Every individual will more or less go through some kind of identity crisis especially during their adolescence. The whole coming-out thing for LGBTQIA+ kids is just another long-standing and recurring theme of identity struggles, a thread that inevitably leads to all other identity conflicts, and you, following its lead, will have to experience the universal self-identity crisis in a harsher and more complicated way. But it also urges you to dig deeper and more thorough, and at the end of the day, after all the painful struggles, you will come out with a light spirit, yet with denser self-esteem, and a more coherent framework of views on life, which all together shape your own system of making sense of the world.

When Sidney first liked a girl, the first thing she did was….

Actually I was a little homophobic myself when I was a freshman in high school. I just didn’t feel this whole thing would have anything to do with me, just some gossips on those tabloid magazine covers. But I had this major crush on a girl in the sophomore year in high school. I was surprised but I did not repel my own feelings too hard — I knew the feeling was true, and you could never really repel what comes out of your own heart. As nerdy as I was, the first thing I did was to do a serious research on anything related to sexualities, including the classic Kinsey reports, the theory of sexual fluidity, Judith Butler, the influence of Christian culture on the narrative of gay rights movements… I spent a couple of months reading everything relevant that I could get my hands on, and basically made myself a “semi-expert” on sexuality. But interestingly, I found several possible theories to explain and justify the crush I had, all except just admitting that I was maybe gay.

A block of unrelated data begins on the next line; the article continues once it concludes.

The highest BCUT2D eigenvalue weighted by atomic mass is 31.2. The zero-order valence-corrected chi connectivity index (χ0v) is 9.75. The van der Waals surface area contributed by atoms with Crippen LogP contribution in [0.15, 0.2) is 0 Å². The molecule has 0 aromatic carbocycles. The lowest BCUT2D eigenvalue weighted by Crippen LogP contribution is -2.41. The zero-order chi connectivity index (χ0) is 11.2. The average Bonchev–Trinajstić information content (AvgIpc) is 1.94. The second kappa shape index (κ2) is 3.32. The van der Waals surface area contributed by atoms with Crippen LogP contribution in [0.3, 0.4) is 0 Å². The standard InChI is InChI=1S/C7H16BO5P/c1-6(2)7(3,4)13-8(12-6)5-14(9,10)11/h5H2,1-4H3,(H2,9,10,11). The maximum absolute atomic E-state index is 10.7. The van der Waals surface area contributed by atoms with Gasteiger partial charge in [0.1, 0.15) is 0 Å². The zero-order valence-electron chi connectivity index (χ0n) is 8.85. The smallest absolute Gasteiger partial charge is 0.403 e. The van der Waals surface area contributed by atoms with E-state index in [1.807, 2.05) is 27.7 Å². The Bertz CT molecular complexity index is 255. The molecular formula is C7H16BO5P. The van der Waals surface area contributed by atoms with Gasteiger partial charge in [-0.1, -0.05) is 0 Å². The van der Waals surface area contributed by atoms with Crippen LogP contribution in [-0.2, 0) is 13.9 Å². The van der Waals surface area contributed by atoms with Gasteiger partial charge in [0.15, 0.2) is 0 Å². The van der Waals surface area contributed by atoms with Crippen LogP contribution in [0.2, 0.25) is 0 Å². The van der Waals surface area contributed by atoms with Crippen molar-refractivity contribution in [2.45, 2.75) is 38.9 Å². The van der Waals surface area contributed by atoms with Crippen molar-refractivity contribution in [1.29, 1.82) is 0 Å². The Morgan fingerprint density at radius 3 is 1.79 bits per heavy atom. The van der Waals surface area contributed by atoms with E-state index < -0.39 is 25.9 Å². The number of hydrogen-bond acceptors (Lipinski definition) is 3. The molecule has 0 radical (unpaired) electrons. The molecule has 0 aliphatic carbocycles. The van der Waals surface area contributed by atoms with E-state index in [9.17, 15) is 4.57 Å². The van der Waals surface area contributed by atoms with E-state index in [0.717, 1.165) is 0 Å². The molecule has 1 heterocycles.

I also watched a lot of gay movies, fictions, and TV series. Seeing queer people having a life in those fictitious stories, the scared little gay girl hidden inside of me started imagining herself to live her own story in real life one day.

Sidney decided to come out to her parents, but things didn’t go as she planned…